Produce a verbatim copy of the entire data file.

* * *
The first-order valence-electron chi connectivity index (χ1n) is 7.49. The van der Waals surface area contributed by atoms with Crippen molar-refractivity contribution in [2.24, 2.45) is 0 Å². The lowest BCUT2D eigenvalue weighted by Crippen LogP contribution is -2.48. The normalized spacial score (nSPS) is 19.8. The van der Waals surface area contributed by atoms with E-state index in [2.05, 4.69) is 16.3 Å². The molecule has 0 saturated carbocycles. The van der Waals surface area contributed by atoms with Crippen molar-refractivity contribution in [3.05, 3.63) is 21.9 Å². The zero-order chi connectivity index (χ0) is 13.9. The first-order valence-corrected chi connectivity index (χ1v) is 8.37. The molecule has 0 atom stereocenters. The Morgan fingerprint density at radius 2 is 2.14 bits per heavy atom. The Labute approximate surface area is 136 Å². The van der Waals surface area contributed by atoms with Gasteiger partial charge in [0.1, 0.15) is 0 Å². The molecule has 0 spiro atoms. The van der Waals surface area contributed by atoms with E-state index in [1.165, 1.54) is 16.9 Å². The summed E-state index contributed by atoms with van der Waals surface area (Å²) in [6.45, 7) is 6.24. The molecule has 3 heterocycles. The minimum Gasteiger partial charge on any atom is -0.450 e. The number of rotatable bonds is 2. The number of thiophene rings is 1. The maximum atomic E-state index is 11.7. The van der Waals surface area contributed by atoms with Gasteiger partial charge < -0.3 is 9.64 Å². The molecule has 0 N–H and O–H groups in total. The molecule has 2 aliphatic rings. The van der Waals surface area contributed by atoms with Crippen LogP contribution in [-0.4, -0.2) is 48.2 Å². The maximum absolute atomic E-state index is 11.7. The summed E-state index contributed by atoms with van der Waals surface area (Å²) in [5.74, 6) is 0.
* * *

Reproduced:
The first-order valence-electron chi connectivity index (χ1n) is 7.49. The van der Waals surface area contributed by atoms with Crippen molar-refractivity contribution in [2.24, 2.45) is 0 Å². The lowest BCUT2D eigenvalue weighted by Crippen LogP contribution is -2.48. The normalized spacial score (nSPS) is 19.8. The van der Waals surface area contributed by atoms with E-state index in [2.05, 4.69) is 16.3 Å². The molecule has 0 saturated carbocycles. The van der Waals surface area contributed by atoms with Crippen molar-refractivity contribution in [3.05, 3.63) is 21.9 Å². The zero-order chi connectivity index (χ0) is 13.9. The first-order valence-corrected chi connectivity index (χ1v) is 8.37. The molecule has 0 atom stereocenters. The Morgan fingerprint density at radius 2 is 2.14 bits per heavy atom. The Labute approximate surface area is 136 Å². The van der Waals surface area contributed by atoms with Gasteiger partial charge in [0.1, 0.15) is 0 Å². The molecule has 0 spiro atoms. The van der Waals surface area contributed by atoms with E-state index in [1.165, 1.54) is 16.9 Å². The summed E-state index contributed by atoms with van der Waals surface area (Å²) in [6.45, 7) is 6.24. The molecule has 3 heterocycles. The minimum Gasteiger partial charge on any atom is -0.450 e. The number of rotatable bonds is 2. The number of thiophene rings is 1. The maximum atomic E-state index is 11.7. The van der Waals surface area contributed by atoms with Gasteiger partial charge < -0.3 is 9.64 Å². The molecule has 0 N–H and O–H groups in total. The molecule has 2 aliphatic rings. The van der Waals surface area contributed by atoms with Crippen LogP contribution in [-0.4, -0.2) is 48.2 Å². The maximum absolute atomic E-state index is 11.7. The summed E-state index contributed by atoms with van der Waals surface area (Å²) in [5.74, 6) is 0.